Hong Kong study shows lower survival rates after second hip fractures

Research presented today at the 4th Asia-Pacific Osteoporosis Meeting showed that second hip fractures are more deadly than first hip fractures. Based in Hong Kong, the study evaluated the overall incidence of a second hip fracture and subsequent mortality in 43,832 patients, aged 65 or above, with operatively treated first hip fracture during the years 2000-2011. The patients' mean age was 82±7.38 and the male to female ratio was 3:7. A total of 2,399 second hip fractures were identified.

On average, second hip fractures occurred 2 years and 8 months after the primary . Females had a higher incidence of second hip fracture. The overall incidence of a second fracture was 0.88% at 6 months, 1.81% at 1 year, 6.91% at 5 years and 9.95% at 10 years. A total 75% of second fractures occurred within around 4 years after the initial fracture.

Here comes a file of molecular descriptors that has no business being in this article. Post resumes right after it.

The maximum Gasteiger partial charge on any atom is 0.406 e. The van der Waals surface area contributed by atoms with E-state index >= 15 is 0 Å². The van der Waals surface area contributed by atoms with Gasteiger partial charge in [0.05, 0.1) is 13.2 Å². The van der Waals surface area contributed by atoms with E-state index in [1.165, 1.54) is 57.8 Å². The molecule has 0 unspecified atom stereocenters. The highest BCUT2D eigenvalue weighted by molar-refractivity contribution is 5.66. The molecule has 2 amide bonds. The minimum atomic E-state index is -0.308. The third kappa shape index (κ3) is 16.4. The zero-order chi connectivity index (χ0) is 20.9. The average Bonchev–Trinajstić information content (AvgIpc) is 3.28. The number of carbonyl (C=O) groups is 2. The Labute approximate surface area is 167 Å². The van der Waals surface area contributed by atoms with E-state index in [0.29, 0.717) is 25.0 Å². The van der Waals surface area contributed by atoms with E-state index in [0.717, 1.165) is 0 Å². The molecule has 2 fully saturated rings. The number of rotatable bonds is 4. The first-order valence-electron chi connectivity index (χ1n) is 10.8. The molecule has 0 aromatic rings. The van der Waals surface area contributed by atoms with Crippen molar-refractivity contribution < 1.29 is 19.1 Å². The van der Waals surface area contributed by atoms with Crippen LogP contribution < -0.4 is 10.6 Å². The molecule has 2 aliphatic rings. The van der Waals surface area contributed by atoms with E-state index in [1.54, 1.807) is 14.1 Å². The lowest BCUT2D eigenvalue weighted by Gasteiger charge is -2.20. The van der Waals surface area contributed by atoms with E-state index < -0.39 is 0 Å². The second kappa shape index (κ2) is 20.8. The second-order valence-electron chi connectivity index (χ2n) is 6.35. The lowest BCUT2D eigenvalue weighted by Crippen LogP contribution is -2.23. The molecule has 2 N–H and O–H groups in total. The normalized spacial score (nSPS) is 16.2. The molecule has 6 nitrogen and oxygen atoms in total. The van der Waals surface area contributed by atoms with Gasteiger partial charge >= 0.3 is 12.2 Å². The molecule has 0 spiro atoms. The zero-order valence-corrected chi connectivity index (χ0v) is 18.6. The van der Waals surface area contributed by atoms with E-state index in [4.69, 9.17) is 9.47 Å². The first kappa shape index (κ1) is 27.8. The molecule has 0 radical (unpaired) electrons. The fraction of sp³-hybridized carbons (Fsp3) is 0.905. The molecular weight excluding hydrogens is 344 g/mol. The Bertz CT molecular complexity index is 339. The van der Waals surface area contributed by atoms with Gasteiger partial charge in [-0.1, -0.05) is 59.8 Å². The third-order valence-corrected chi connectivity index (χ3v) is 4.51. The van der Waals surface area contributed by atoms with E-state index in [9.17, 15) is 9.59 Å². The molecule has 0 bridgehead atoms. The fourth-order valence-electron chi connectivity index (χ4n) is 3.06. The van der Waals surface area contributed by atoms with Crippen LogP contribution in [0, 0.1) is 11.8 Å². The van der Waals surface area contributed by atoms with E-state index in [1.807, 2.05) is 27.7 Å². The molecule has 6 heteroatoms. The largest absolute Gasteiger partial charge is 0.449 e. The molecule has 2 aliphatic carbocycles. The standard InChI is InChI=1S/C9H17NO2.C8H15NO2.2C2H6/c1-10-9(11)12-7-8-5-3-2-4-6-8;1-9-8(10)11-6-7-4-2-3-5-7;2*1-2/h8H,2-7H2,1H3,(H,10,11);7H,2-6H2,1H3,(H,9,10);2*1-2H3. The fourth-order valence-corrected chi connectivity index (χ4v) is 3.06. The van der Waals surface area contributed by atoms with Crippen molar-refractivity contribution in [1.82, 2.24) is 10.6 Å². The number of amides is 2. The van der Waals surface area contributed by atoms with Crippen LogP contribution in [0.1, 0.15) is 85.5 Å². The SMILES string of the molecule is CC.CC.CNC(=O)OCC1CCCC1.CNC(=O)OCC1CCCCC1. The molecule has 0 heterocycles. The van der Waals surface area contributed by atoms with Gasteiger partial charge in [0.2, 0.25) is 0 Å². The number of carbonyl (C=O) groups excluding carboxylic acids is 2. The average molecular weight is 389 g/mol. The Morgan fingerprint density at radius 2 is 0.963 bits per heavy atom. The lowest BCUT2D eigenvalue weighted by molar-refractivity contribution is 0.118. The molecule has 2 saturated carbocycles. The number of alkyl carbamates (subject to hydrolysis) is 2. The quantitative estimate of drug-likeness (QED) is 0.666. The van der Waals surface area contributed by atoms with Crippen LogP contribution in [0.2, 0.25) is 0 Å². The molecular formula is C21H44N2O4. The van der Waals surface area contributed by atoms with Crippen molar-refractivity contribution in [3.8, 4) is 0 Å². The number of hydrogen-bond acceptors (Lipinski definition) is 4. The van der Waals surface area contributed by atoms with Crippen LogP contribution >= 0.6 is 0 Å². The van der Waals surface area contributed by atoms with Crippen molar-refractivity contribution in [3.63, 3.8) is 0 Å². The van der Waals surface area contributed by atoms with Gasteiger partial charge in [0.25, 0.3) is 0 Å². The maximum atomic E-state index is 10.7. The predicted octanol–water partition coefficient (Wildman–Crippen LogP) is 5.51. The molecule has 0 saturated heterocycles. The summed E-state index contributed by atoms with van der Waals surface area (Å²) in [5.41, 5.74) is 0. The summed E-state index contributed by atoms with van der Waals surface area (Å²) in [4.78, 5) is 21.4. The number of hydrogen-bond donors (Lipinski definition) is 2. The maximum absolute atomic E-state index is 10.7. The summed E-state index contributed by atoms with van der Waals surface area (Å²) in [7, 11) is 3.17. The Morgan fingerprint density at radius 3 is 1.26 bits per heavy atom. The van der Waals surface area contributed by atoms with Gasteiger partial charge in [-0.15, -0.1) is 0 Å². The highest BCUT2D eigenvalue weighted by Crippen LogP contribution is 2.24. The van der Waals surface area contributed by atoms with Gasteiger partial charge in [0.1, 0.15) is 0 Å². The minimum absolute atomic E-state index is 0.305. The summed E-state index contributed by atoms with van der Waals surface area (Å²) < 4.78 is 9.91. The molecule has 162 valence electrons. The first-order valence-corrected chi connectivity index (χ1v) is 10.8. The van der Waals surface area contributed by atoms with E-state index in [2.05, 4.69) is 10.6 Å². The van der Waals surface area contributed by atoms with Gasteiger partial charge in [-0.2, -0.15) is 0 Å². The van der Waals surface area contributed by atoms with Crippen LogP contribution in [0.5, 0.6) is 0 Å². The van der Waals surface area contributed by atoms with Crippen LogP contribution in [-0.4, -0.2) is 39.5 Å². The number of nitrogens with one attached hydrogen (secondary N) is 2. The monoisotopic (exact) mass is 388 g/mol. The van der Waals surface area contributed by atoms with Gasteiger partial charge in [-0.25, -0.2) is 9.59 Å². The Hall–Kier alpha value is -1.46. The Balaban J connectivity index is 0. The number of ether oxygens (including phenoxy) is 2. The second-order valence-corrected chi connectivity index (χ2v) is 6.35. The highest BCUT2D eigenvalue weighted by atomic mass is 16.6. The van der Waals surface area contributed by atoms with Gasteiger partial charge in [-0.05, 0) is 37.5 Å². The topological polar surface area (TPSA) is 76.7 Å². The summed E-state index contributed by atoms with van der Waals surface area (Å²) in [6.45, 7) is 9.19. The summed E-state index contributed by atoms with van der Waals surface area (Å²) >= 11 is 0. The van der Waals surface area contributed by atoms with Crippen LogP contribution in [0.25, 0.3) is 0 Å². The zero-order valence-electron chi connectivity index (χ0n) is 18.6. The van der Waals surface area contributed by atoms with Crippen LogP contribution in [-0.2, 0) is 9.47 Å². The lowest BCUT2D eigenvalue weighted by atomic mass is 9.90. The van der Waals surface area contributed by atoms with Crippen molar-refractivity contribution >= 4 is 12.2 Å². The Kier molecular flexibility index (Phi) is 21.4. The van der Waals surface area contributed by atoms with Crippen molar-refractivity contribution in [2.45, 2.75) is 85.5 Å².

The median survival after single fracture was 4 years 10 months, while second fracture was 3 years 8 months. Lower survival was observed in second fracture (HR 5.44, 95%CI 1.67-11.1, p<0.001) and in males (HR 1.91, 95%CI 1.86-1.96, p<0.05). Older patients had a minimal risk for increase mortality (HR 1.061, 95%CI 1.059-1.063, p<0.05).

The authors concluded that further studies are needed to help explain the excessive mortality of second hip fracture compared to primary hip . Furthermore, they suggest that early initiation of treatment and a fragility fracture prevention programme after primary hip fracture could help reduce second fracture incidence and related mortality.

More information: Abstract OC 16: Second hip fracture in Hong Kong Chinese: incidence, epidemiology and mortality. Osteoporos Int, Vol. 2, Suppl. 4, DOI: 10.1007/s00198-013-2536-x

Provided by International Osteoporosis Foundation